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Children

Feminism: Being Free to Make Your Own Decisions

Today we welcome our first post from Marissa Harrington-Verb, one of our Rising Voices Fellows. Be sure to check the JWA blog each Tuesday for a new post from one of our fellows—and check out the great educational resources provided by our partner organization, Prozdor.

My mother, Elisa Harrington-Verb, loves feminism. But more importantly, my mother loves motherhood. She is the most devoted and loving mother that my little brother Sawyer and I could have wished for. When we were young, she stayed home with us all day. She slept next to us at night, and she breastfed us until we decided for ourselves it was time to wean. I love her more than anything, and if you had tried to tell me back then that she was raising me wrong, I would have looked at you like you were crazy.

I had no idea that my mother’s relationship with us was something she had to defend.

That “Aha” Moment

Every child deserves the right to learn. Every Jewish child deserves to have a Jewish education. Every teacher should have the opportunity to watch a child have that “aha” moment. Every child deserves to learn without having any stumbling blocks in his or her path and as a teacher, it is my pleasure, to ensure that there are never any in stumbling blocks in the way.

Heartsick

As the words of Eicha echo in my ears and the tune gets stuck in my head, I think about how next summer we will still be lamenting same historical tragedies. The crusades and the inquisition and the Holocaust and the siege of Jerusalem all still will have happened. But additional tragedies, of children going to bed and waking up and going to bed again still hungry, of brains not being fed by education, and of bodies forced to bear children they do not want or cannot take care of, are still ahead of us.
 

Irena Sendler saves Jewish children from the Warsaw Ghetto.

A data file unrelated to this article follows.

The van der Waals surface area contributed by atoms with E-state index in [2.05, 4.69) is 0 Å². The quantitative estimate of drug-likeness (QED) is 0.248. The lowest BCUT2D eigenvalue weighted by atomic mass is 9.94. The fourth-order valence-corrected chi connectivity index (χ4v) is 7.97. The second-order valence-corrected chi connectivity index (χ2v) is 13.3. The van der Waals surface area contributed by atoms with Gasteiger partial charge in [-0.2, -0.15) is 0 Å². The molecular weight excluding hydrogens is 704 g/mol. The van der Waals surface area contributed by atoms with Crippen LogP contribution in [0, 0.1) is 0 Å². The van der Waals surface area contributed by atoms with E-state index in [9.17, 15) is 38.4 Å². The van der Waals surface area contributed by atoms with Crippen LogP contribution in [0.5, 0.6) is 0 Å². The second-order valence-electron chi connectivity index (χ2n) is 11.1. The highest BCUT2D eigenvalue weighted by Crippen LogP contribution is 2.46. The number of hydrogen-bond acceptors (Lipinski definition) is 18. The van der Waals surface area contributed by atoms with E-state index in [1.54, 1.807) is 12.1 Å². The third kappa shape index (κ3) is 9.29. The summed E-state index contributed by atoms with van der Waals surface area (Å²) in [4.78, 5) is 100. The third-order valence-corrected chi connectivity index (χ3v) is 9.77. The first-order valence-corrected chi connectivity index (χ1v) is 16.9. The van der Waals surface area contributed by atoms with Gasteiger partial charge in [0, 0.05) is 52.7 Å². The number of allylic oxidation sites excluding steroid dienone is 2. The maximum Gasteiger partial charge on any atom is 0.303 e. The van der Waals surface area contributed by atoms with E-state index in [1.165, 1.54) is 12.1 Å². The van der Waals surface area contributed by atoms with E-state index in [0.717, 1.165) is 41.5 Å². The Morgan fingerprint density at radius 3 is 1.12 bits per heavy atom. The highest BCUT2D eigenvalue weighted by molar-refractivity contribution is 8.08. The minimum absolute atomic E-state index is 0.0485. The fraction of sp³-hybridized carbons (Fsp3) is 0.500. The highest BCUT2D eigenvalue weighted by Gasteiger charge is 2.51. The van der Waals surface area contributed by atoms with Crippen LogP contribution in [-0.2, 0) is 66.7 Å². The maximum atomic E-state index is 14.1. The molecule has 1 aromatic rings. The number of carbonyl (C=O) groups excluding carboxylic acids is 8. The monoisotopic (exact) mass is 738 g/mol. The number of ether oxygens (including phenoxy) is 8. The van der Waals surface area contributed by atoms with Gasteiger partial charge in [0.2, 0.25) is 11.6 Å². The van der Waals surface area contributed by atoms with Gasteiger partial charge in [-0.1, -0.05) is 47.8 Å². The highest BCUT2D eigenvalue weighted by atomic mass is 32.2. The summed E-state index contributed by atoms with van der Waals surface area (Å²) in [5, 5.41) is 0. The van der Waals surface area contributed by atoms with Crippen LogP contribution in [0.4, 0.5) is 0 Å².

October 20, 1943

Irena Sendler Saves Jewish Children from the Warsaw Ghetto

Hot Dads, Privilege, and Fairness

Let’s be honest: fair or not, I’m a pretty privileged parent.  True, being a single gay Jewish dad in a relatively gay-less and Jewishly deprived region occasionally makes me feel like an exotic animal at a religious petting zoo or some interactive exhibit at a sexual orientation museum.  But moments like these pass quickly and are replaced by reminders of my advantaged status, regardless of how just this may be.

Fatherhood Greatness

When other people tell me about what their partner’s do to raise their babies, I want to suggest they look into a rebate program, as Charles is so clearly kicking their butts. At our birth class reunion parents were talking about how the fathers sometimes “help out” or “let the moms sleep in.” The frames people were using were that childrearing was this thing moms did, and sometimes the dads heroically stepped in to do a small amount for their wives’ projects. The dads might change a diaper!

For the Love of Children

My heartbreak was saved by a friend who watched my interaction with groups of children on playgrounds and in schools who told me that because I didn’t have other children, my heart was big enough to hold everyone else’s. 

Reflections on My Mom

This year it’s been 15 years since my mom passed away from Non-Hodgkin’s lymphoma and I think this past year has actually been one of the most difficult without her.

When my mom first died, some people warned me how difficult it would be not to have her down the road, especially during lifecycle events such as weddings, children, and other moments of joy. Well, they were right.

What’s in a Name?

I am like Ruth, I chose to join this community. But my daughter is more like the matriarchs— Sarah, Rebecca, Rachel and Leah— born to the Jewish people. For generations the greatest welcome a little girl got into the Jewish community was when her father would be honored with an aliyah the next Shabbat and announce the name of his daughter. No great fanfare like a bris. No grand communal gathering.

Moments in History: Jewish Entertainers of Television

Earlier this month we promised more from our new series Moments In History, which commemorates game changing Jewish women in entertainment.  Our last entry took a look at women on the silver screen—today we’ll explore memorable moments from the lives of four very different Jewish stars of the smaller screen.

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How to cite this page

Jewish Women's Archive. "Children." (Viewed on March 24, 2019) <https://jwa.org/topics/children>.

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